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Do you need OIO consent to buy a home?

Written by David Alizade, PARTNER on August 17th, 2018.    


The Overseas Investment Amendment Bill (Bill) was passed by Parliament on 15 August 2018 and will come into force in late October 2018.  This note summaries the key changes the Bill makes to the Overseas Investment Act 2005 (Act).

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Background to NZ's overseas investment regime

The overseas investment regime established by the Act regulates investments by “overseas persons” in New Zealand significant business assets, certain types of sensitive land (including farm land), and fishing quota. 

The regime is a consenting regime, rather than a prohibition. The regime governs who needs to obtain consent, when consent is required, and the process for obtaining consent.

The regime is liberal by international standards.  However the changes made under the Bill tighten the regime, especially the ability for overseas persons to buy residential land.

Residential land now "sensitive land"
Previously residential land has not been classed as “sensitive land” unless it is also “sensitivei.e. land that is also:
  • part of the foreshore, seabed or certain islands;
  • more than 0.4ha and subject to a heritage order or deemed a historic or wahi tapu area;
  • more than 0.2ha and adjoins the foreshore; or
  • more than 0.4ha and adjoins a waterway, park, conservation area or other historic, cultural or wahi tapu area.
​​​​​​Under the Bill, residential land is classed as sensitive land regardless of whether it falls into any of the other “sensitive” categories.  This is the key change under the Bill.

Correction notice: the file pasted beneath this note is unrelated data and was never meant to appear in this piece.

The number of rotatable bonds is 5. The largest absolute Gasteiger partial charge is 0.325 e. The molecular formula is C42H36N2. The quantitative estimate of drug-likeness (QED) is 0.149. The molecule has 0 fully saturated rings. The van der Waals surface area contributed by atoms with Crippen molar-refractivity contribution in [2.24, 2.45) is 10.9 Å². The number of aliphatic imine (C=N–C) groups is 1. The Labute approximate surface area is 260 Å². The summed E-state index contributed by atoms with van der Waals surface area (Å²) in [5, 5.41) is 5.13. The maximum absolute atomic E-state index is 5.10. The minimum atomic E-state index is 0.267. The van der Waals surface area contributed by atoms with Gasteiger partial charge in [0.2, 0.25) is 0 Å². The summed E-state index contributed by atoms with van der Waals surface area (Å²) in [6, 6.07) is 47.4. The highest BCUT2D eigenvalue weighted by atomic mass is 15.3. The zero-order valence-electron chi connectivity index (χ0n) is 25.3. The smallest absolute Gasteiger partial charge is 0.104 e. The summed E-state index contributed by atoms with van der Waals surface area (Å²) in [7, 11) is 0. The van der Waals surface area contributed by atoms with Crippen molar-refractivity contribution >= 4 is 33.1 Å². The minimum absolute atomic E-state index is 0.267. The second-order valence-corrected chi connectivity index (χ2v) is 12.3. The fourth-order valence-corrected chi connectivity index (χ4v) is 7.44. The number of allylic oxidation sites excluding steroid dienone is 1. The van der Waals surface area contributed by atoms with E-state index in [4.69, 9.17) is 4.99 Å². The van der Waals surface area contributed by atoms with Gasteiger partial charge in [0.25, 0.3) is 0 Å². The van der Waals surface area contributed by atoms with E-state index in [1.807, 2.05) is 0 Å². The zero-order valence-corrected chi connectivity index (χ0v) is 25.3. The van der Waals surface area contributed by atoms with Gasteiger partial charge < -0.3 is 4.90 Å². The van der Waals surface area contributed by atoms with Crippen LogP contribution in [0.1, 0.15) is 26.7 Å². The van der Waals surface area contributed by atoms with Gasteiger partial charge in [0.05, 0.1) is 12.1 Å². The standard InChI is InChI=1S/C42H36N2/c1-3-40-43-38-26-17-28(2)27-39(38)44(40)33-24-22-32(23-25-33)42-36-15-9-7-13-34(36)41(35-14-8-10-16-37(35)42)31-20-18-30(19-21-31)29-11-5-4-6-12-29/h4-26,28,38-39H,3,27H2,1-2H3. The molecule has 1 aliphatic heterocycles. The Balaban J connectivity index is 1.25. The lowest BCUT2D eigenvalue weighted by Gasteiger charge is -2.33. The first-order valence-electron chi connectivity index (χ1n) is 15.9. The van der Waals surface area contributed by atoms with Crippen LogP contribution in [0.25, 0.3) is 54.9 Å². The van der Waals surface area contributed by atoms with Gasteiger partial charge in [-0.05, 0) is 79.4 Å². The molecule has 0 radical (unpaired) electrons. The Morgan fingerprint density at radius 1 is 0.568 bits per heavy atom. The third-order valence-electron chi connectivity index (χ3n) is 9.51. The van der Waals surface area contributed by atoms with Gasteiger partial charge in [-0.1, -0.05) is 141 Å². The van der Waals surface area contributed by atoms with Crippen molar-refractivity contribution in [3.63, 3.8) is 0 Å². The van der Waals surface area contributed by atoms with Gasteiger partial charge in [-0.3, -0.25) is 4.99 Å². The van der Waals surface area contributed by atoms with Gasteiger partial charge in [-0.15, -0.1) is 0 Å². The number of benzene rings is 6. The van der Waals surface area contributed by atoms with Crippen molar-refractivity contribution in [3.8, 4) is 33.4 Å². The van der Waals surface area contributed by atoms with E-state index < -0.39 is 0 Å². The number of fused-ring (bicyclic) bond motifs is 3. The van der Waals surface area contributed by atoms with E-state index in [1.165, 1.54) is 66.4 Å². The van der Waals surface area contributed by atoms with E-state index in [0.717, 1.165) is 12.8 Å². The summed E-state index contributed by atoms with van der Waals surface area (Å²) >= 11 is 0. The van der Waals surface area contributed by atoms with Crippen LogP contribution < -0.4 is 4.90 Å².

OIO consent now needed to buy residential land

Previously anyone could acquire residential land without consent (including overseas persons) as long as it was not sensitive land.  However, as residential land becomes sensitive land under the Bill, only NZ citizens and people who are “ordinarily resident in NZ” can now acquire residential land without OIO consent.
Ordinarily resident in NZ” means a person who:
  • holds a residency visa (so excludes working, student and visitor visas);
  • has been residing in NZ for at least a year;
  • is a tax resident in NZ; and
  • has been present in NZ for at least 183 days in the past year.
The Bill includes a couple of exemptions to the requirement for OIO consent to acquire residential land.
Large developments
Overseas persons will not need OIO consent to acquire residential land that is not otherwise sensitive if one of the following exceptions apply:
  • Off-plan apartments: The overseas person buys an off-plan apartment in a large apartment development (20+ apartments) before it is complete and the developer has obtained an exemption certificate.

  • Hotel units: The overseas person acquires an interest in a hotel unit in a large hotel (20+ units) and that unit is leased-back to the hotel company.  This exemption only applies as long as:

  • the overseas person does not use their hotel unit from more than 30 days in each year; and
  • the overseas person must sell their hotel unit if the lease-back ends and is not renewed.
Residential leases
OIO consent is not just required when overseas persons purchase sensitive land, it is also required when they enter leases for sensitive land with a fixed term of 3 years or more (including renewals).
As residential land is now “sensitive land”, this means overseas persons also need OIO consent to enter into leases of residential land.  However the Bill limits this so leases of residential land to overseas persons do not need OIO consent if they:
  • are a residential tenancy with a fixed term of less than 5 years (including renewals); or
  • are a periodic lease (i.e. they can be terminated at will and have no certainty of term of 3 years or more).
How we can help

Our experienced team can guide you through the consent process, including by:

  • advising whether consent is required;
  • assisting with your application, and to minimise any delays; and
  • dealing with the OIO and assisting with requests for further information.

A copy of the Bill to be enacted can be found here.

Disclaimer: The information contained in this publication is of a general nature and is not intended as legal advice.  It is important that you seek legal advice that is specific to your circumstances.

All rights reserved © Jackson Russell 2018


David Alizade Publications2
David Alizade, PARTNER


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